Sharks

Sharks ruin Marleau's return, beat Maple Leafs 3-2

Sharks ruin Marleau's return, beat Maple Leafs 3-2

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SAN JOSE -- Rookie defenseman Tim Heed scored a tiebreaking goal on the power play early in the third period to spoil Patrick Marleau's return to San Jose by leading the Sharks to a 3-2 victory over the Toronto Maple Leafs on Monday night.

Heed scored on a slap shot from just above the faceoff circle with 15:49 to play and assisted on Joe Pavelski's second-period goal to give the Sharks their 10th straight win over Toronto. Joel Ward added an empty-net goal for San Jose.

This time it came with Marleau in a Maple Leafs sweater as he returned to the arena he called home for his first 19 seasons in the NHL. Marleau left as a free agent this summer to sign an $18.75 million, three-year contract with Toronto.

Marleau finished with two shots on goal but didn't record a point as Martin Jones made 16 saves for San Jose to improve to 7-0 against the Maple Leafs. Jones has allowed just 10 goals in those starts.

Auston Matthews scored in the first period and Nazem Kadri added a goal with 1:10 remaining to cut San Jose's lead to 3-2. The Maple Leafs have lost four of five and were held to only two shots on goal in a span of more than 31 minutes in the second and third periods.

Frederik Andersen made 36 saves but had no chance on Heed's slapper that went into the top corner after Timo Meier had drawn a cross-checking penalty from Dominic Moore early in the period.

The night started with an emotional pregame ceremony for Marleau. The Sharks played a video tribute to Marleau and he received a loud ovation that lasted nearly 90 seconds from the fans, who chanted "Pat-ty! Pat-ty!" Players from both teams tapped their sticks in appreciation as the spotlight shined on Marleau and he waved to the crowd.

The Sharks then controlled play for the first two periods but were unable to translate their 25-11 advantage in shots on goal to a lead on the scoreboard.

The Maple Leafs struck first midway through the first period when Matthews beat Logan Couture to the rebound of a point shot from Nikita Zaitsev and knocked it into the open net for his ninth goal.

San Jose tied it midway through the second when Pavelski deflected Heed's point shot past Andersen for his third goal.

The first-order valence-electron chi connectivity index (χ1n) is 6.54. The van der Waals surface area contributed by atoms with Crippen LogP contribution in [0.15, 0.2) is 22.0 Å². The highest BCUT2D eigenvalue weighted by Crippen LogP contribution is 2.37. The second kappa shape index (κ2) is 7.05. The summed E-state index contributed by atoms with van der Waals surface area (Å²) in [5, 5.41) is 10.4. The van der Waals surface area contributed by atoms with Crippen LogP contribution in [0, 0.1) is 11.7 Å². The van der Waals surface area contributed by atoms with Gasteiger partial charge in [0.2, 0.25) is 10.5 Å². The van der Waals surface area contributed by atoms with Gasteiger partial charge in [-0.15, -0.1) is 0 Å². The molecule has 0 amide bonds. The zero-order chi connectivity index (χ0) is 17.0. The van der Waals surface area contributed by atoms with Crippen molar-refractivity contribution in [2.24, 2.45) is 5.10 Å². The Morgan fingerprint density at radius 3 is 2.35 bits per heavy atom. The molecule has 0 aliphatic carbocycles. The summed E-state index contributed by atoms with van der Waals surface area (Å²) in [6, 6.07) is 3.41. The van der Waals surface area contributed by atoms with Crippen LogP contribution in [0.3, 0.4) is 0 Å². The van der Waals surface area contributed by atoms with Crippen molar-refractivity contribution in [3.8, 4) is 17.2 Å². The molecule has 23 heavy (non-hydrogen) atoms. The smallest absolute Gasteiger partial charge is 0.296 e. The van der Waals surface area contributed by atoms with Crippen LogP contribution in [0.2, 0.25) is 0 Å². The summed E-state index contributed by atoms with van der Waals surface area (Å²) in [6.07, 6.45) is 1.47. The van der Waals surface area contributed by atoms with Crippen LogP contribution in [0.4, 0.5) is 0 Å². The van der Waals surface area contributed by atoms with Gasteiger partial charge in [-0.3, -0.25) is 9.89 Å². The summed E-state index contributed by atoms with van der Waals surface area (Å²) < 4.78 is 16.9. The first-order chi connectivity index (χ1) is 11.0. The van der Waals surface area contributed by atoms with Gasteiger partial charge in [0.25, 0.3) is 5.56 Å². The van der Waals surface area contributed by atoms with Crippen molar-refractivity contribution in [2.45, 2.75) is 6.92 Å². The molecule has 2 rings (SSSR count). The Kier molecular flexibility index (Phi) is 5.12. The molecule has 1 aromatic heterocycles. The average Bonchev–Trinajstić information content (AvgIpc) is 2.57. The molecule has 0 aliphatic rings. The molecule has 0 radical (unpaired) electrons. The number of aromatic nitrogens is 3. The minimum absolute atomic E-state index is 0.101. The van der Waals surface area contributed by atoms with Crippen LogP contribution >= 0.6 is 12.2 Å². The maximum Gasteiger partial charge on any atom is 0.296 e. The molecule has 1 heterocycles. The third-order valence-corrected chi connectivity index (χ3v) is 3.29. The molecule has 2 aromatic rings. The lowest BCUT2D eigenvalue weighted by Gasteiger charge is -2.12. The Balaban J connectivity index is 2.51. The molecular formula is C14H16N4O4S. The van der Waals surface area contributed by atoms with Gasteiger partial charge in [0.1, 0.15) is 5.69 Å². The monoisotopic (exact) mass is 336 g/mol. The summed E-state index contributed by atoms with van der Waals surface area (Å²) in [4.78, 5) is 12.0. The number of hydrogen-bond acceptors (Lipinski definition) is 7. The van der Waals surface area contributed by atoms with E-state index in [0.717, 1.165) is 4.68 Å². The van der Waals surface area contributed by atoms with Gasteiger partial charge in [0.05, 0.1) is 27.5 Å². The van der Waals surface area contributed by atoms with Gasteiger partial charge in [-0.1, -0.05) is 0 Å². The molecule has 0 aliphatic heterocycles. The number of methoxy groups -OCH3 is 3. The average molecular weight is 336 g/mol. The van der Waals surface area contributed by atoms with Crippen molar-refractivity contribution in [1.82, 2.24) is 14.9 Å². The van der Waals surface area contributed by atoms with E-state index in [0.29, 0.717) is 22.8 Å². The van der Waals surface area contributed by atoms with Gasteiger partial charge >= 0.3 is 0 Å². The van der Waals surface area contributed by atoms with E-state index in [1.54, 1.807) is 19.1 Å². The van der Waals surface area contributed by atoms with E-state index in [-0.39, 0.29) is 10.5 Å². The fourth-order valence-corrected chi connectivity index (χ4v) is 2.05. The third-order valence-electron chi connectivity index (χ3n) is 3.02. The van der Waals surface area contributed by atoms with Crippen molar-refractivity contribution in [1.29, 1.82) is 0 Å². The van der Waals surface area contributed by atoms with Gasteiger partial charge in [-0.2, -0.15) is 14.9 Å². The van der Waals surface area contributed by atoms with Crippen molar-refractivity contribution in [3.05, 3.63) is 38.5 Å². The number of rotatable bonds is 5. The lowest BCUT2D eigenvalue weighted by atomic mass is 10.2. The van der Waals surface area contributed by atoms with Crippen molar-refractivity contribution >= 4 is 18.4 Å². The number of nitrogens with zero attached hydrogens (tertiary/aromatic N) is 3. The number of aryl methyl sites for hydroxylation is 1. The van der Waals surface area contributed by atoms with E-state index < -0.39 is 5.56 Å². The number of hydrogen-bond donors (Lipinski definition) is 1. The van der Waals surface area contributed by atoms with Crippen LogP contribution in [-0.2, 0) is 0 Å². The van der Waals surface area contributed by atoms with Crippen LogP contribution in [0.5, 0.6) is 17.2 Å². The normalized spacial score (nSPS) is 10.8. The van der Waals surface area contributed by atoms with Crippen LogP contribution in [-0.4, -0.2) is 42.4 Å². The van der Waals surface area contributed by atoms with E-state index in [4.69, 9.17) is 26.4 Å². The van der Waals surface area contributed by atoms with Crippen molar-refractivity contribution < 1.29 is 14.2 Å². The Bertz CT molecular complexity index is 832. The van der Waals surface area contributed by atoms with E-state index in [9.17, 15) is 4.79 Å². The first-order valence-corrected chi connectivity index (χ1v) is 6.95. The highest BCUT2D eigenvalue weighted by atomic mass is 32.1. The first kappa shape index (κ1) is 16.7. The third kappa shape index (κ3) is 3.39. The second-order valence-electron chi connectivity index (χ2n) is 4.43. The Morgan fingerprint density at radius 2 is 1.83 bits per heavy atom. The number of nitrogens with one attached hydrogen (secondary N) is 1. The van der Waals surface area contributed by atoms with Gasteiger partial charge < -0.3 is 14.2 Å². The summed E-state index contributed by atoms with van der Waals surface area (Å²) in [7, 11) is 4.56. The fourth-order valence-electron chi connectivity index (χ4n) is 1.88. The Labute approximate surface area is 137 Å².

NOTES: Thornton got an assist on San Jose's first goal, giving him 1,399 points to move past Jari Kurri for sole possession of 20th place on the career list. ... Toronto forwards James Van Riemsdyk (lower body) and Matt Martin (upper body) returned to the lineup after missing one game each.

UP NEXT:
Maple Leafs: Visit the Anaheim Ducks on Wednesday night.

Sharks: Host the Nashville Predators on Wednesday night.

Logan Couture believes Sharks' motivation should be sky-high in long offseason

Logan Couture believes Sharks' motivation should be sky-high in long offseason

The Sharks will miss the NHL playoffs for the first time in five seasons, and just the second time since the 2002-03 campaign.

They struggled so much and things got so bad they didn’t even qualify for a modified 24-team playoff format designed to wrap the season after the coronavirus pandemic forced the NHL to hit pause in mid-March.

Disqualification is an odd feeling for most veteran Sharks, especially after a season that started with promise ended in disaster.

San Jose's path to redemption won’t start for months. It may be well into the winter before next season ramps up, meaning the Sharks have plenty of time on their hands to ponder what went wrong and how to make it right.

They want to find old form at the next available opportunity. Logan Couture believes that should push them through a long and uncertain offseason.

“As a group, we know that every single person needs to be better next year,” the Sharks captain said Thursday on a video conference with Sharks reporters. “I think, with this long break, it adds time for guys to get prepared. Motivation should be at an all-time high for everyone because you want to come back and prove it was just a fluke. We believe that we’re a good team. We have all the pieces in the room to be successful. We just need to go out and do it.”